Multi-author collections have appeared on a wide range of topics, including genres, historic eras, and individual composers. Music and Cinema, edited by James Buhler, Caryl Flinn, and David Neumeyer (Hanover and London: Wesleyan University Press, 2000, 406 pages, ISBN 0-8195-6410-9 [cloth], ISBN 0-8195-6411-7 [paper]), includes fifteen essays arranged under five general headings: "Leitmotif: New Debates and Questions," "Beyond Classical Film Music," "Style and Practice in Classical Film Music," "Gender, Ethnicity, Identity," and "Methodological Possibilities." Topics range from studies of films as diverse as Star Wars, Casablanca, The Maltese Falcon, and The Man Who Knew Too Much to German cinema, Henry Mancini, Josephine Baker, and cognitive psychology. The volume represents a variety of approaches to film music studies and is a significant contribution to the ever-growing discipline.

Mediaeval Music Cultures of the Adriatic Region, edited by Stanislav Tuksar (Zagreb, Croatia: Croatian Musicological Society, 2000, 334 pages, ISBN 953-6090-10-4, $36.00; available directly from the Croatian Musicological Society, Opaticka 18, HR-10000 Zagreb, Croatia, fax +385-1-4684701), contains conference proceedings from an international symposium held in Split, Croatia in May 1997. Scholars from the U.S., Italy, France, Germany, Slovenia, Croatia, and Sweden contributed essays to the eclectic collection. Chapters are in English, French, and Italian, with one in Croatian. Subjects extend from Beneventan, Glagolitic, and Hungarian chant repertories to cross-Adriatic influences and iconography. The volume is amply illustrated with color plates, musical examples, and lists of sources.

The Cambridge Companion series continues to expand its offerings. In addition to composer companions, new volumes include those on broader musical topics. The Cambridge Companion to Beethoven, edited by Glenn Stanley (Cambridge and New York: Cambridge University Press, 2000, 387 pages, ISBN 0-521-58074-9 [cloth], ISBN 0-521-58934-7 [paper]) includes sections on the composer's biography, style and structure, genres, and reception. The Cambridge Companion to Singing, edited by John Potter (Cambridge and New York: Cambridge University Press, 2000, 296 pages, ISBN 0-521-62225-5 [cloth], ISBN 0-521-62709-5 [paper], groups essays around the themes of "Popular Traditions," "The Voice in the Theatre," "Choral Music and Song," and "Performance Practices." Themes include singing styles in rock, rap, jazz, musical theater, opera, and art song as well as chapters on cathedral choirs, contemporary vocal techniques, and children's singing.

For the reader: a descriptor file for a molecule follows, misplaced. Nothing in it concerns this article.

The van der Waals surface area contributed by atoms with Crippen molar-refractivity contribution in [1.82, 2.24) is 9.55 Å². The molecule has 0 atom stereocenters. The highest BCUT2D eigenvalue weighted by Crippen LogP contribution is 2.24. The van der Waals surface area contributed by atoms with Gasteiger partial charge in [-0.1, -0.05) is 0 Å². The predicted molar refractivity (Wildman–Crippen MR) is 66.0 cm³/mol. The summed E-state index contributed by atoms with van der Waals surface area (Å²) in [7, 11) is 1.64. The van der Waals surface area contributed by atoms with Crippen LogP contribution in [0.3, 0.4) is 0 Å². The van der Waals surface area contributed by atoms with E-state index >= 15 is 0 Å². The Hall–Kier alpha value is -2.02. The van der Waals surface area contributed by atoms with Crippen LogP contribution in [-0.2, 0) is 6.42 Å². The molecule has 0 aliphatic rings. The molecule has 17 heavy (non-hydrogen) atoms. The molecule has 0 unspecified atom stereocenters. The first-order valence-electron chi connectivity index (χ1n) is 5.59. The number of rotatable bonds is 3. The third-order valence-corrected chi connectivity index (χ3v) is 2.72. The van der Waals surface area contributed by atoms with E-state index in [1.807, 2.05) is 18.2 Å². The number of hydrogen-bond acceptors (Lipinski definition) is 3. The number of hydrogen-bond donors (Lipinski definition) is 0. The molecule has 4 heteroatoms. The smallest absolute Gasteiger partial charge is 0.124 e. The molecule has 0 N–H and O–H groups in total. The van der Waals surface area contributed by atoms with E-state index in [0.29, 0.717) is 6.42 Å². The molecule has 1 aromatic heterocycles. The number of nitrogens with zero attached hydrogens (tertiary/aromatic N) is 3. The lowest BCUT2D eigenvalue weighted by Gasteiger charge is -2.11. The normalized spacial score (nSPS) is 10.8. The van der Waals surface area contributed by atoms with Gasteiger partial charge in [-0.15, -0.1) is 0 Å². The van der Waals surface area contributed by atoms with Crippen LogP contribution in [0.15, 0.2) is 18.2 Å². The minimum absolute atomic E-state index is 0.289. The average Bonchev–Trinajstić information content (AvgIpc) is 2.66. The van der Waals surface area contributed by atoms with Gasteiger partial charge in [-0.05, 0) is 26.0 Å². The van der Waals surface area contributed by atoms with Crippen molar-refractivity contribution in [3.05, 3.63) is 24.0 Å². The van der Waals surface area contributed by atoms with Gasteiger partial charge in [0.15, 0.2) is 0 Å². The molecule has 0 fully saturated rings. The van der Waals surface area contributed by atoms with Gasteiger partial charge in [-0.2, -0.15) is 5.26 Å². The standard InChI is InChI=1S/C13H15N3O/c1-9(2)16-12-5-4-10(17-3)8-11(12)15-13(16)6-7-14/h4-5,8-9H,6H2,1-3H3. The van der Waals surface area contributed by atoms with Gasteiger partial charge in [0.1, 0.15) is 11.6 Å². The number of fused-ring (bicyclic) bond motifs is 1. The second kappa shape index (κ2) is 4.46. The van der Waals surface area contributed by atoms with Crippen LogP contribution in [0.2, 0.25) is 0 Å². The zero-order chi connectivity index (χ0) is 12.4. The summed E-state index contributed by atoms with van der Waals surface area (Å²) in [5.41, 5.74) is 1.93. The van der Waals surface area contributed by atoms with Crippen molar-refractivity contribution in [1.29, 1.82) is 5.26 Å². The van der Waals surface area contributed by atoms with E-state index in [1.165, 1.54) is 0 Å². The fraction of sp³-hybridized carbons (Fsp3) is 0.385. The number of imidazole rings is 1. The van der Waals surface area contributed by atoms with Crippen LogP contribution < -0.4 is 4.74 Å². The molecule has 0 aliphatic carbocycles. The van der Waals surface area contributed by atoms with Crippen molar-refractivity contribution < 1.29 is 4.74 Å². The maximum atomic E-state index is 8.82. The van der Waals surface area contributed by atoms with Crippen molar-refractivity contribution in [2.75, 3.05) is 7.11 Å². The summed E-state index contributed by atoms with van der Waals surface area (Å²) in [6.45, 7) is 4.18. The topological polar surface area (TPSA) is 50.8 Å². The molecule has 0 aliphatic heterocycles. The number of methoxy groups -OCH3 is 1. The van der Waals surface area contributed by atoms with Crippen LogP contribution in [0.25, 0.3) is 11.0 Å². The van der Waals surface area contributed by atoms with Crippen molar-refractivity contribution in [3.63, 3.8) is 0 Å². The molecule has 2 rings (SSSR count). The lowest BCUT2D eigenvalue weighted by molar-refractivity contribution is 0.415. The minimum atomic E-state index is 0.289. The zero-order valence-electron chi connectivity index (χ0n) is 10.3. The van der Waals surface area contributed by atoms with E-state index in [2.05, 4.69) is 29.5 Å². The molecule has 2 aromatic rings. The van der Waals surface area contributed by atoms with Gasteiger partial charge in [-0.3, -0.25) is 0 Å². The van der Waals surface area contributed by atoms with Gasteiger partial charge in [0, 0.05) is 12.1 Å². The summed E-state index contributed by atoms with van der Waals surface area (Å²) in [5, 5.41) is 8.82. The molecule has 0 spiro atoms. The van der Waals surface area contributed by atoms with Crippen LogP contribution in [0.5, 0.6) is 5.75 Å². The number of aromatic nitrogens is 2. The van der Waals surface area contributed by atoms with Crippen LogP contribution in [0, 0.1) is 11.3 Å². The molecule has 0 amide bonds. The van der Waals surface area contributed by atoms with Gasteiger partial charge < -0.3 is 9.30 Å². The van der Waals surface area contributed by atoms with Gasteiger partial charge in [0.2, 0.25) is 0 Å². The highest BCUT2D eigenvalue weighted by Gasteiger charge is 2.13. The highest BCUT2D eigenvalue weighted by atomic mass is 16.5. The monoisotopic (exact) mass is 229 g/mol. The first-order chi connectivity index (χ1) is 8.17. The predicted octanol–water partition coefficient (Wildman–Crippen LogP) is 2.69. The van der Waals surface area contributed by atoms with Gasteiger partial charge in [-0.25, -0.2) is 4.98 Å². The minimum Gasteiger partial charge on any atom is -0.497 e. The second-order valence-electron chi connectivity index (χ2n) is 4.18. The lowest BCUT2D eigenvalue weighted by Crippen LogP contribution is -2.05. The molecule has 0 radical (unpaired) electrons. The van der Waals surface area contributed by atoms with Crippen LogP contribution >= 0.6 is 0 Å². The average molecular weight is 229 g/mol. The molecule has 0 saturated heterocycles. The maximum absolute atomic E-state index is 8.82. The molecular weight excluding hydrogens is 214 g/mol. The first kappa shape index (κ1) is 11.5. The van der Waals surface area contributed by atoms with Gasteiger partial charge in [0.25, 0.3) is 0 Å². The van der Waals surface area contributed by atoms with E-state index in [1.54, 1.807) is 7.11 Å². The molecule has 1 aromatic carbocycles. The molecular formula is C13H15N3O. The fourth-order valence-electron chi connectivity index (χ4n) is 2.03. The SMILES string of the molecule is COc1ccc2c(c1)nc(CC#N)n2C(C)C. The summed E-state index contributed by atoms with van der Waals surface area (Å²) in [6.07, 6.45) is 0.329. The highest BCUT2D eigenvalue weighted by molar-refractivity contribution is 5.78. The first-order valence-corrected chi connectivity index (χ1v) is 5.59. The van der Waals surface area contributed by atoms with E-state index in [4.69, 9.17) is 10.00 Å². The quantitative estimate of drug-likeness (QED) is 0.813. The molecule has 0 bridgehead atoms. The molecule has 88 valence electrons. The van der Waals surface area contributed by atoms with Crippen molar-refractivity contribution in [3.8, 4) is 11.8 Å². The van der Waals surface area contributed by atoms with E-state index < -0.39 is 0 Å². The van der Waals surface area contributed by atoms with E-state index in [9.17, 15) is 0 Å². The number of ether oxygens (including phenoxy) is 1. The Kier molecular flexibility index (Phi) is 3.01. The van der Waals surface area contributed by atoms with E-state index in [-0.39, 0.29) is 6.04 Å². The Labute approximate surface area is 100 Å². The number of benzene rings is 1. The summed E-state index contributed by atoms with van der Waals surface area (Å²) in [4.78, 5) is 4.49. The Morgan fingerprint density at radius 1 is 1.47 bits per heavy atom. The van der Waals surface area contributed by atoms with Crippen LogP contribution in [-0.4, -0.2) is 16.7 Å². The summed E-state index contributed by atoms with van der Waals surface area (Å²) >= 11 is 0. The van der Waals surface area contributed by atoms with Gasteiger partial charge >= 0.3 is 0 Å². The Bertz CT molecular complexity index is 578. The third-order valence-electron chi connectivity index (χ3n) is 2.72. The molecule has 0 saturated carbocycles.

Recent multi-author studies on the life and work of individual composers include Sibelius Studies, edited by Timothy L. Jackson and Veijo Murtomaki (Cambridge and New York: Cambridge University Press, 2000, 417 pages, ISBN 0-521-62416-9), Lully Studies, edited by John Hajdu Heyer (Cambridge and New York: Cambridge University Press, 2000, 331 pages, ISBN 0-521-62183-6), and The Mendelssohn Companion, edited by Douglass Seaton (Westport, CT and London: Greenwood Press, 2001, 813 pages, ISBN 0-313-28445-8). Essays on biography, style, genre, and reception appear in each volume. As is typical in such collections, essays range in accessibility from those understandable to the general reader to those that require a strong background in analytical and theoretical constructs.